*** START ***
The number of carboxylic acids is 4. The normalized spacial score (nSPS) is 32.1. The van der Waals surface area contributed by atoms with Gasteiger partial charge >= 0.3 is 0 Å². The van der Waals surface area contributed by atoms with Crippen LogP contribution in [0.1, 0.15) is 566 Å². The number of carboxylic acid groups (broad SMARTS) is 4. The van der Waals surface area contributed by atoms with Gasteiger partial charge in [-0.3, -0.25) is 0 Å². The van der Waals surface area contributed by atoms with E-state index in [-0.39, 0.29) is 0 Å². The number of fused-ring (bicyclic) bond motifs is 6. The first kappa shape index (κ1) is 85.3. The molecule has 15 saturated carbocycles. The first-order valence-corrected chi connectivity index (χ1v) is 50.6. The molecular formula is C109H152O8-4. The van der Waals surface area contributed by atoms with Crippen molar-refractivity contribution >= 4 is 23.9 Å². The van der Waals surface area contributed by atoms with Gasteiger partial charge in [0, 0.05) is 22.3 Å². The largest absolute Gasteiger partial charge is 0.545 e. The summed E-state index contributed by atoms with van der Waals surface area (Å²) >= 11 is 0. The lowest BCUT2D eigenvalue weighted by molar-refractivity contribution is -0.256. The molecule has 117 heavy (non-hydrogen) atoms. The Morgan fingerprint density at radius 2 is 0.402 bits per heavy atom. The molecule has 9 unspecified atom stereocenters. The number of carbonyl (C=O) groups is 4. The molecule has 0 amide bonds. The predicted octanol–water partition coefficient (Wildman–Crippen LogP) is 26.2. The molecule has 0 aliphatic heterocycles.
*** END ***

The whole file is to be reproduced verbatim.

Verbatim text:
The number of carboxylic acids is 4. The normalized spacial score (nSPS) is 32.1. The van der Waals surface area contributed by atoms with Gasteiger partial charge >= 0.3 is 0 Å². The van der Waals surface area contributed by atoms with Crippen LogP contribution in [0.1, 0.15) is 566 Å². The number of carboxylic acid groups (broad SMARTS) is 4. The van der Waals surface area contributed by atoms with Gasteiger partial charge in [-0.3, -0.25) is 0 Å². The van der Waals surface area contributed by atoms with E-state index in [-0.39, 0.29) is 0 Å². The number of fused-ring (bicyclic) bond motifs is 6. The first kappa shape index (κ1) is 85.3. The molecule has 15 saturated carbocycles. The first-order valence-corrected chi connectivity index (χ1v) is 50.6. The molecular formula is C109H152O8-4. The van der Waals surface area contributed by atoms with Crippen molar-refractivity contribution >= 4 is 23.9 Å². The van der Waals surface area contributed by atoms with Gasteiger partial charge in [0, 0.05) is 22.3 Å². The largest absolute Gasteiger partial charge is 0.545 e. The summed E-state index contributed by atoms with van der Waals surface area (Å²) >= 11 is 0. The lowest BCUT2D eigenvalue weighted by molar-refractivity contribution is -0.256. The molecule has 117 heavy (non-hydrogen) atoms. The Morgan fingerprint density at radius 2 is 0.402 bits per heavy atom. The molecule has 9 unspecified atom stereocenters. The number of carbonyl (C=O) groups is 4. The molecule has 0 amide bonds. The predicted octanol–water partition coefficient (Wildman–Crippen LogP) is 26.2. The molecule has 0 aliphatic heterocycles.